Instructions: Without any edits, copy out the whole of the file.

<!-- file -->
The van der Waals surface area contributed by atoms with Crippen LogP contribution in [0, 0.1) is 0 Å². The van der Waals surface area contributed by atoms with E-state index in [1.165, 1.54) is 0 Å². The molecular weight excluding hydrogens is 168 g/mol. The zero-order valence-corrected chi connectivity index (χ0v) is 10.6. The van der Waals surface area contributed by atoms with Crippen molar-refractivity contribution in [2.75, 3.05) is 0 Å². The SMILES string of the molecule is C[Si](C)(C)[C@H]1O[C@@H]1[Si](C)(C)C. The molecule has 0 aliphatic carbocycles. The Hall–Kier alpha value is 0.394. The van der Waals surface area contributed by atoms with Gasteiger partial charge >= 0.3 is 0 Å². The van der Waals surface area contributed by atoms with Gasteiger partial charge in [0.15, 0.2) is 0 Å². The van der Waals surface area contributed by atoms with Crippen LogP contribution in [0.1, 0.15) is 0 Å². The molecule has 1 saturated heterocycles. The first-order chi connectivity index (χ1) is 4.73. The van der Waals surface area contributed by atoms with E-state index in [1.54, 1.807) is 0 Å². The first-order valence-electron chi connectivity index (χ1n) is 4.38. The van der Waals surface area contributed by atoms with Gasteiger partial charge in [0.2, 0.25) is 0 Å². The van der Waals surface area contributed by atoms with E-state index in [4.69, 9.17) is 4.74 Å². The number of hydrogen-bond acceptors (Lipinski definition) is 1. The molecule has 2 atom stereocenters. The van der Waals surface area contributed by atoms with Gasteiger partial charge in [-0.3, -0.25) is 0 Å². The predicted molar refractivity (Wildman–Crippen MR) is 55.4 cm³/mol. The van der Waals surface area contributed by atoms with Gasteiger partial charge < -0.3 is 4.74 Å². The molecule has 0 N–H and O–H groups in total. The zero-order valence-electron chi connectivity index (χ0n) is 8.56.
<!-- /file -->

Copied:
The van der Waals surface area contributed by atoms with Crippen LogP contribution in [0, 0.1) is 0 Å². The van der Waals surface area contributed by atoms with E-state index in [1.165, 1.54) is 0 Å². The molecular weight excluding hydrogens is 168 g/mol. The zero-order valence-corrected chi connectivity index (χ0v) is 10.6. The van der Waals surface area contributed by atoms with Crippen molar-refractivity contribution in [2.75, 3.05) is 0 Å². The SMILES string of the molecule is C[Si](C)(C)[C@H]1O[C@@H]1[Si](C)(C)C. The molecule has 0 aliphatic carbocycles. The Hall–Kier alpha value is 0.394. The van der Waals surface area contributed by atoms with Gasteiger partial charge >= 0.3 is 0 Å². The van der Waals surface area contributed by atoms with Gasteiger partial charge in [0.15, 0.2) is 0 Å². The van der Waals surface area contributed by atoms with Crippen LogP contribution in [0.1, 0.15) is 0 Å². The molecule has 1 saturated heterocycles. The first-order chi connectivity index (χ1) is 4.73. The van der Waals surface area contributed by atoms with E-state index in [1.54, 1.807) is 0 Å². The first-order valence-electron chi connectivity index (χ1n) is 4.38. The van der Waals surface area contributed by atoms with Gasteiger partial charge in [0.2, 0.25) is 0 Å². The van der Waals surface area contributed by atoms with E-state index in [4.69, 9.17) is 4.74 Å². The number of hydrogen-bond acceptors (Lipinski definition) is 1. The molecule has 2 atom stereocenters. The van der Waals surface area contributed by atoms with Gasteiger partial charge in [-0.3, -0.25) is 0 Å². The predicted molar refractivity (Wildman–Crippen MR) is 55.4 cm³/mol. The van der Waals surface area contributed by atoms with Gasteiger partial charge < -0.3 is 4.74 Å². The molecule has 0 N–H and O–H groups in total. The zero-order valence-electron chi connectivity index (χ0n) is 8.56.